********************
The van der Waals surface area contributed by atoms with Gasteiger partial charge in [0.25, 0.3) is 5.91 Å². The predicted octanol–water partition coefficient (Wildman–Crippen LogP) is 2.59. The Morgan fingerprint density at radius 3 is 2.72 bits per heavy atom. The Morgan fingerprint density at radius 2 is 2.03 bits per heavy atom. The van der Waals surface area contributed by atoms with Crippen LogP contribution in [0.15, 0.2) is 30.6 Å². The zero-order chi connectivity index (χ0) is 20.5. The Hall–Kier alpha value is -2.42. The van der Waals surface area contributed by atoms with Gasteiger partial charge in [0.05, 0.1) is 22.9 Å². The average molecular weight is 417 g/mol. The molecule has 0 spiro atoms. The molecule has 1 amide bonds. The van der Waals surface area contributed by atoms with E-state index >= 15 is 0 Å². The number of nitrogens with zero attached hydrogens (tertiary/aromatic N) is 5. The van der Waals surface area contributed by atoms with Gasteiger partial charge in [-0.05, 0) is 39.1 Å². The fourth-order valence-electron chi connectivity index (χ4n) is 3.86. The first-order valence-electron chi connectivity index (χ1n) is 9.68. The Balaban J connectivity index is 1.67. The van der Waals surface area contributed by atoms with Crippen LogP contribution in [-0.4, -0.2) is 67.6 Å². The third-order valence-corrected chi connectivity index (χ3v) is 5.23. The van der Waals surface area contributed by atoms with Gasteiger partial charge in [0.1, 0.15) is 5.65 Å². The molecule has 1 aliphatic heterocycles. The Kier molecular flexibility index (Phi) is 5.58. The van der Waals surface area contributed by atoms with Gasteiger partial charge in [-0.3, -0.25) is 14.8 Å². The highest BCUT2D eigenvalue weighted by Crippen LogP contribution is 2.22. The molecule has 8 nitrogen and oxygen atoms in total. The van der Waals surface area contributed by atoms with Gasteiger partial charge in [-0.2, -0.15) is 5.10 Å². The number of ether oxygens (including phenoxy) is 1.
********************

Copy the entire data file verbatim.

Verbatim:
The van der Waals surface area contributed by atoms with Gasteiger partial charge in [0.25, 0.3) is 5.91 Å². The predicted octanol–water partition coefficient (Wildman–Crippen LogP) is 2.59. The Morgan fingerprint density at radius 3 is 2.72 bits per heavy atom. The Morgan fingerprint density at radius 2 is 2.03 bits per heavy atom. The van der Waals surface area contributed by atoms with Crippen LogP contribution in [0.15, 0.2) is 30.6 Å². The zero-order chi connectivity index (χ0) is 20.5. The Hall–Kier alpha value is -2.42. The van der Waals surface area contributed by atoms with Gasteiger partial charge in [0.05, 0.1) is 22.9 Å². The average molecular weight is 417 g/mol. The molecule has 0 spiro atoms. The molecule has 1 amide bonds. The van der Waals surface area contributed by atoms with E-state index >= 15 is 0 Å². The number of nitrogens with zero attached hydrogens (tertiary/aromatic N) is 5. The van der Waals surface area contributed by atoms with Gasteiger partial charge in [-0.05, 0) is 39.1 Å². The fourth-order valence-electron chi connectivity index (χ4n) is 3.86. The first-order valence-electron chi connectivity index (χ1n) is 9.68. The Balaban J connectivity index is 1.67. The van der Waals surface area contributed by atoms with Crippen LogP contribution in [-0.4, -0.2) is 67.6 Å². The third-order valence-corrected chi connectivity index (χ3v) is 5.23. The van der Waals surface area contributed by atoms with Gasteiger partial charge in [0.1, 0.15) is 5.65 Å². The molecule has 1 aliphatic heterocycles. The Kier molecular flexibility index (Phi) is 5.58. The van der Waals surface area contributed by atoms with Gasteiger partial charge in [-0.3, -0.25) is 14.8 Å². The highest BCUT2D eigenvalue weighted by Crippen LogP contribution is 2.22. The molecule has 8 nitrogen and oxygen atoms in total. The van der Waals surface area contributed by atoms with Gasteiger partial charge in [-0.2, -0.15) is 5.10 Å². The number of ether oxygens (including phenoxy) is 1.